ISIS in Kentucky? FBI in Louisville says terrorism investigation - WDRB 41 Louisville News

ISIS in Kentucky? FBI in Louisville says terrorism investigations are 'open and pending'

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Howard Marshall speaks with WDRB about Kentucky's joint terrorism task force. Howard Marshall speaks with WDRB about Kentucky's joint terrorism task force.

LOUISVILLE, Ky. (WDRB) -- The Director of the FBI says there are currently open investigations against possible Islamic State group terrorists in all 50 states.

It's been 14 years since 9/11 and there's now a group in Kentucky working around the clock to prevent the next terrorist attack on U. S. soil.

“Their mission is to prevent the next terrorist attack,” explained Howard Marshall the Special Agent in Charge of Kentucky's FBI Division.

He's talking about Kentucky's Joint Terrorism Task Force, a group that includes the FBI and a group which he says is very active.

“I would tell you since Friday night we have doubled down on our efforts as far as incoming complaints and making sure those are cleared immediately, we have doubled down on our cases, we have deployed surveillance techniques,” said Marshall.

It's hard to imagine, but he's not talking about cases overseas. He's talking about cases right here in Kentucky.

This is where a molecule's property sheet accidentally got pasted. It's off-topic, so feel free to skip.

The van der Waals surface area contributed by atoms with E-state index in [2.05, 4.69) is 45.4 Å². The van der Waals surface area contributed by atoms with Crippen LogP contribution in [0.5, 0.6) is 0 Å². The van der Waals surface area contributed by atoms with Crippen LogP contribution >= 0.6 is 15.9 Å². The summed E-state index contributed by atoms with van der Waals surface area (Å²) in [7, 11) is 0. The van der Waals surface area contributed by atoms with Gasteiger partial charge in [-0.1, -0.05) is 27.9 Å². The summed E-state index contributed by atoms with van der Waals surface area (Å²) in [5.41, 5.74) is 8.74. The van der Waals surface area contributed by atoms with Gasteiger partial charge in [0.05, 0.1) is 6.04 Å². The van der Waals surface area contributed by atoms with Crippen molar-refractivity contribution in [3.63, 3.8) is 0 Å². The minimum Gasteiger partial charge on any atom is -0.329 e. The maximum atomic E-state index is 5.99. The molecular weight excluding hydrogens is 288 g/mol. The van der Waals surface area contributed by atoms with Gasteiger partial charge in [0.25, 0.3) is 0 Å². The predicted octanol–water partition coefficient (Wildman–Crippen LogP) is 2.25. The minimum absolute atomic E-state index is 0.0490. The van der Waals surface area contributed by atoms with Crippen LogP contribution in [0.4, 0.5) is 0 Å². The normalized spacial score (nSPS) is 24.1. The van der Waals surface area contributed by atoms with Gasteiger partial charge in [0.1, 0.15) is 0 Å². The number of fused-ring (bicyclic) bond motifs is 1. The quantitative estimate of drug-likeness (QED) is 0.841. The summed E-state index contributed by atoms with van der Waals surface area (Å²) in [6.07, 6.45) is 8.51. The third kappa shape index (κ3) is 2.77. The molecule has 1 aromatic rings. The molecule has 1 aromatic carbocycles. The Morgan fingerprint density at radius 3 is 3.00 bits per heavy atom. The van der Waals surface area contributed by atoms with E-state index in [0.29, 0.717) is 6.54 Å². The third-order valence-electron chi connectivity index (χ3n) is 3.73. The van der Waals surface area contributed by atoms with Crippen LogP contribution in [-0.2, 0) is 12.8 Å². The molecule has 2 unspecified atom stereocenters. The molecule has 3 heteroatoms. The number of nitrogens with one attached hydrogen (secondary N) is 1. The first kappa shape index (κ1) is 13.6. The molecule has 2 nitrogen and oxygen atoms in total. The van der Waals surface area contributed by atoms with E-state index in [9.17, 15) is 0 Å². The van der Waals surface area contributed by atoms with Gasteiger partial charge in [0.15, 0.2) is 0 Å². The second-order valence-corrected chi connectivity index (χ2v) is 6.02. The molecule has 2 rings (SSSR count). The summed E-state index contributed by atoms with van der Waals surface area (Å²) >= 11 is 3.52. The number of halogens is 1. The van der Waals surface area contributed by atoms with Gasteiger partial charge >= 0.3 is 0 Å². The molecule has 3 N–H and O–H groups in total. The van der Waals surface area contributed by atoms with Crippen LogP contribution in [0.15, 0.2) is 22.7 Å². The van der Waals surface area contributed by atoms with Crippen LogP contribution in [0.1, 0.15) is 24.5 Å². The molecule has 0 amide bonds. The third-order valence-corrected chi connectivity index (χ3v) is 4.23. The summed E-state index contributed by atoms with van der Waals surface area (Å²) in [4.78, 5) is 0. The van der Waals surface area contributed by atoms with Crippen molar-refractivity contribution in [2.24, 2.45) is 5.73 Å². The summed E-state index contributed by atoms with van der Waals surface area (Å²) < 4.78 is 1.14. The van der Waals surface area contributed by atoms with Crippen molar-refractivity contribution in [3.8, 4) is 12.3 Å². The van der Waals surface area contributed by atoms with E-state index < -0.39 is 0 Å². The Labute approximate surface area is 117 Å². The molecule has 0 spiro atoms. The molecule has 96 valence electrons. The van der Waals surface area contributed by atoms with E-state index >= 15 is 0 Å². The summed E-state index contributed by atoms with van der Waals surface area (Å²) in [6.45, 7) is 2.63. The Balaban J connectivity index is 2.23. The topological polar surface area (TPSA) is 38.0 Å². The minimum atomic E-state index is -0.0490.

"It's here in Kentucky," Marshall said. "We've learned a lot from that investigation five years ago in Bowling Green.”

Federal agents in Bowling Green arrested two Iraqi men living in Kentucky but conspiring to send weapons, cash and explosives to al-Qaeda in Iraq. Both men are now in prison, but Marshall tells us there are other cases.

“So I'll tell you today we have these issues here in Kentucky that we have open and pending investigations here,” he said.

Are we talking about connections to ISIS?

“It doesn't really matter if they're Al Qaeda, or Isis or Al-Nusra or these other terrorist organizations the goal seems to be the same,” said Marshall.

While he can't tell us specifics, he can tell us his concerns. The fact that encrypted communication techniques are making it more difficult to see what plots could be in the works.

But he calls social media the game changer. 

"Absolute game changer -- at least even since 9/11. It's allowed these groups to morph into something I don't think we saw five or 10 years ago," Marshall said. 

What Marshall does emphasize is we all have a role to play in preventing the next attack.

“They need to pick up the phone and call us,” he said.

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